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Chechnya’s speaker ready for probe into his alleged involvement in gay people’s tortures

May 27, 22:07 UTC+3 GROZNY

On May 26, the Human Rights Watch published a report claiming that Chechnya’s Speaker Magomed Daudov was involved in persecution of non-traditional sexual orientation men

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GROZNY, May 27. /TASS/. Chechen parliament’s Speaker Magomed Daudov has denied the Human Rights Watch’s allegation that he was involved in LGBT people’s persecution in that Russian North Caucasus region.

"Yes, I am categorically against this as I believe this to be a sign of any nation’s decay!" Daudov wrote on his Instagram account. "That is why those corrupt ‘human rights’ zealots are trying to ascribe to me the manhandling of those whom we have never had! I want those ‘truth seekers’ to know that I do not raise my hand against defenseless people, even if I despise them."

The Chechen parliament’s speaker said he was ready for an investigation into the case.

"I am ready for any inquiry as a citizen of Russia," he said. "But I despise you as a Chechen man!"

On May 26, the Human Rights Watch published a report claiming that Chechnya’s Speaker Magomed Daudov was involved in persecution of non-traditional sexual orientation men.

Chechen parliament’s press service has confirmed that the Istagram account was Magomed Daudov’s official page.

 

History of the issue

On April 1, Novaya Gazeta published an article on its website entitled "Murder of Dignity" which referred to some alleged abductions and possible killings of Chechen residents over their non-traditional sexual orientations or on suspicion of being gay. The paper cited anonymous sources in law enforcement agencies and also victims, without revealing their names.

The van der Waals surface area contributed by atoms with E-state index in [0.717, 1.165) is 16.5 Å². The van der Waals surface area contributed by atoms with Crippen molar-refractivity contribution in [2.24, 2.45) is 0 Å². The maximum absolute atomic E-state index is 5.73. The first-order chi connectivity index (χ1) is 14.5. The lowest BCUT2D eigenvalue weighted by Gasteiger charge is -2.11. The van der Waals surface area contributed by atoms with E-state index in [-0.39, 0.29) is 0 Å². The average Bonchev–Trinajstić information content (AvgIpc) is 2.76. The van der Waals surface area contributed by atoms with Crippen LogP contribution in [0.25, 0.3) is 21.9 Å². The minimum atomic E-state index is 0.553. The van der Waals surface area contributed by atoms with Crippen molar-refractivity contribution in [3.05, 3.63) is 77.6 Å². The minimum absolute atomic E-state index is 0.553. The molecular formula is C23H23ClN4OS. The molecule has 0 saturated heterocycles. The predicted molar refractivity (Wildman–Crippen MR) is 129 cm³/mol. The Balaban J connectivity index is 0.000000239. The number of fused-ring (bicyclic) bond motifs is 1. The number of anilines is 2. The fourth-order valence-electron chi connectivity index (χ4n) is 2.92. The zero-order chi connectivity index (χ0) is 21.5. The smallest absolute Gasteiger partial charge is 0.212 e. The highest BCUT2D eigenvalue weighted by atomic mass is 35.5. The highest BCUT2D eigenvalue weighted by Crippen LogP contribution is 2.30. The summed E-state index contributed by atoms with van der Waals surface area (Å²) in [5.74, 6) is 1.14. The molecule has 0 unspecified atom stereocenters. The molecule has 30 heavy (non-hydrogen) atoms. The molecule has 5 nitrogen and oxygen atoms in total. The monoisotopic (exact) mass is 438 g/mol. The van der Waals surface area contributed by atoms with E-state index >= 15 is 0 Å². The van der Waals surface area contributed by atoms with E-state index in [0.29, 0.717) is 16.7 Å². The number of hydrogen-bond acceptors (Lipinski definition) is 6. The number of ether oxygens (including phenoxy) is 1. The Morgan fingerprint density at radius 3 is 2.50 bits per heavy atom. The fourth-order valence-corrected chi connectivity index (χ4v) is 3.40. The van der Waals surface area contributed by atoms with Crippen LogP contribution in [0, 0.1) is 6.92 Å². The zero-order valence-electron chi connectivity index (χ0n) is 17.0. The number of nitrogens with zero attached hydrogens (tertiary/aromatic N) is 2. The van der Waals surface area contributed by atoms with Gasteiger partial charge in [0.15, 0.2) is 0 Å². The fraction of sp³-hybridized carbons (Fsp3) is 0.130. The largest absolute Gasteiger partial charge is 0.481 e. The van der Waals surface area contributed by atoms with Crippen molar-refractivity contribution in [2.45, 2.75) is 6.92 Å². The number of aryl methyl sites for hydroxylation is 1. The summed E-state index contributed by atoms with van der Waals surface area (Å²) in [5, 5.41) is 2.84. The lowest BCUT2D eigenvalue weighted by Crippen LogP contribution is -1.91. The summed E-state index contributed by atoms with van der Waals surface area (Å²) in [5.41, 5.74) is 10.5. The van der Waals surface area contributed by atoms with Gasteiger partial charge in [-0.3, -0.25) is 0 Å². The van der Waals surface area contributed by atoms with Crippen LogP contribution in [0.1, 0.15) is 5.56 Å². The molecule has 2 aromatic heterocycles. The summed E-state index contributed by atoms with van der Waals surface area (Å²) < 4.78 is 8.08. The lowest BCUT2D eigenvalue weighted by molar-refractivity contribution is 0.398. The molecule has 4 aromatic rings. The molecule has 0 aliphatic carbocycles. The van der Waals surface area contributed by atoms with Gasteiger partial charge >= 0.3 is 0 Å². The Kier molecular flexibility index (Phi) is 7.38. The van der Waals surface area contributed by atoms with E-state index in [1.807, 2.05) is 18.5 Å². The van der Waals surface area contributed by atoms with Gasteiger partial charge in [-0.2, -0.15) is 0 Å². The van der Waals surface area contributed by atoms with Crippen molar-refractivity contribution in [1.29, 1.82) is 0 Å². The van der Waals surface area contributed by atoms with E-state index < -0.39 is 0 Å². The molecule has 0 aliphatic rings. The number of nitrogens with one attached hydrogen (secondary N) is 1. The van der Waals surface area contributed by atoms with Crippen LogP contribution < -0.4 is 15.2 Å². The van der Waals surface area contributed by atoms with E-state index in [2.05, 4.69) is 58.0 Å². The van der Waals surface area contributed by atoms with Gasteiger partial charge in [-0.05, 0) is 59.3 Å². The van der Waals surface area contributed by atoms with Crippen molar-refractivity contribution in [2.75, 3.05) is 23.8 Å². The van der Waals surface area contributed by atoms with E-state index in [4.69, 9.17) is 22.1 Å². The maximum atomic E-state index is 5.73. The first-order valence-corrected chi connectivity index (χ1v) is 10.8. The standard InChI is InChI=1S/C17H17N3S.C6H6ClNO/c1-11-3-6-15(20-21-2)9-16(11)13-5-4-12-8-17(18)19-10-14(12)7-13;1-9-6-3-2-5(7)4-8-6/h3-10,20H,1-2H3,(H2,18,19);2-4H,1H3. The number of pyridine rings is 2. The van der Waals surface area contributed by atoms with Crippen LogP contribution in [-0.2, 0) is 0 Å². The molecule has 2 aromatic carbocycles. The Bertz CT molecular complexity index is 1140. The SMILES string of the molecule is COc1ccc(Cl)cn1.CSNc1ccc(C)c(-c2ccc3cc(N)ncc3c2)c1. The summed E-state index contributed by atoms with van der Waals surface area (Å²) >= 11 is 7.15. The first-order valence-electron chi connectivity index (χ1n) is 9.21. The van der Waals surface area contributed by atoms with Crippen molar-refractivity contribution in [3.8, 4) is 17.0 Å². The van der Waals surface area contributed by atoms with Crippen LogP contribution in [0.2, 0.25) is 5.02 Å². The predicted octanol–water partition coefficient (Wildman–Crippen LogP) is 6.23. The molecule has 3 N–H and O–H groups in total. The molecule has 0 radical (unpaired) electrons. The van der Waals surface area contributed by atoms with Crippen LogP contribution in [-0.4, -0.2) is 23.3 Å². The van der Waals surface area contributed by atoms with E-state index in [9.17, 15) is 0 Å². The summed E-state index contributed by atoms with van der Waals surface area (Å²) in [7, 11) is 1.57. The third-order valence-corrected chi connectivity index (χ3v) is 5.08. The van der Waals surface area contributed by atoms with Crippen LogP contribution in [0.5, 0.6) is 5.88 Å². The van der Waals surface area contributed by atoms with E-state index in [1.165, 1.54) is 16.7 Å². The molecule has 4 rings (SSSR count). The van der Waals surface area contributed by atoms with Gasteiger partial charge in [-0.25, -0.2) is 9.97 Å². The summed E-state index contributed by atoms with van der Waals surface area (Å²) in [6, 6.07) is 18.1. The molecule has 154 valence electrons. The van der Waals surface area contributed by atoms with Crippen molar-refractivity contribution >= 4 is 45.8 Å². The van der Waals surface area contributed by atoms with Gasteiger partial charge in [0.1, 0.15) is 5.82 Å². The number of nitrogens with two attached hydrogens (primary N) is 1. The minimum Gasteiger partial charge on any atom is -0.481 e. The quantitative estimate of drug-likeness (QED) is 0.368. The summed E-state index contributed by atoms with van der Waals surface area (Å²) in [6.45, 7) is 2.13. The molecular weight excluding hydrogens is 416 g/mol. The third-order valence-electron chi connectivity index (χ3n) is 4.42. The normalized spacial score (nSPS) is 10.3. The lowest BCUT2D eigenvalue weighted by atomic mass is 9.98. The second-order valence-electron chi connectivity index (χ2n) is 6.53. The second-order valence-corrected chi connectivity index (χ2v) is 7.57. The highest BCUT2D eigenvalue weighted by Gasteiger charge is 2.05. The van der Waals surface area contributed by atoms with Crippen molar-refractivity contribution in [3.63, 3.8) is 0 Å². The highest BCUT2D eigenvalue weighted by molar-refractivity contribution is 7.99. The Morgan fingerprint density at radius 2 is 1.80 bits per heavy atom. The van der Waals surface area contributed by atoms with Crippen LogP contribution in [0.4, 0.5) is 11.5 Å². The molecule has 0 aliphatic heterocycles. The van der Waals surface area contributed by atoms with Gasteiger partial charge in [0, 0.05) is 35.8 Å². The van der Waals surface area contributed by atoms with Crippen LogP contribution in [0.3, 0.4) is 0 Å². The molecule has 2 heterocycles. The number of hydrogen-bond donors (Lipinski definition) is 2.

On April 20, the Kremlin press secretary Dmitry Peskov told reporters that probing into the claims about persecutions of individuals with nonstandard sexual orientation in Chechnya had not produced any substantiated evidence. Tatiana Moskalkova, the Russian President’s ombudsperson for human rights, came up with a supposition the allegations regarding the persecution of LGBT people in Chechnya might have been a provocation.

The Civil Society and Human Rights Council under Chechnya’s leader said it had scrutinized the article and found no confirmations at all, even indirect ones, that the alleged incidents actually took place. A corresponding statement by the regional council was published on the website of the Russian Presidential Council for Civil Society and Human Rights on April 4.

On May 5, Moskalkova informed Russian President Vladimir Putin that she had recently been tackling violations of LGBT people’s rights. She asked Putin to commission the creation of a working group outside Chechnya, which would be entrusted with dealing with Chechen residents’ appeals if any were made. Putin promised to discuss this with Russian Prosecutor General Yuri Chaika and Interior Minister Vladimir Kolokoltsev.

Chechnya’s President Ramzan Kadyrov said for his part the regional authorities were ready to cooperate with federal agencies for verifying the mass media reports on the situation with sexual minorities in the region but no one had filed any official petitions on offenses against them. Kadyrov was confident that the West knew perfectly well that these persecution allegations were false "but they are used to saying what is in their interest instead of telling the truth," he added.

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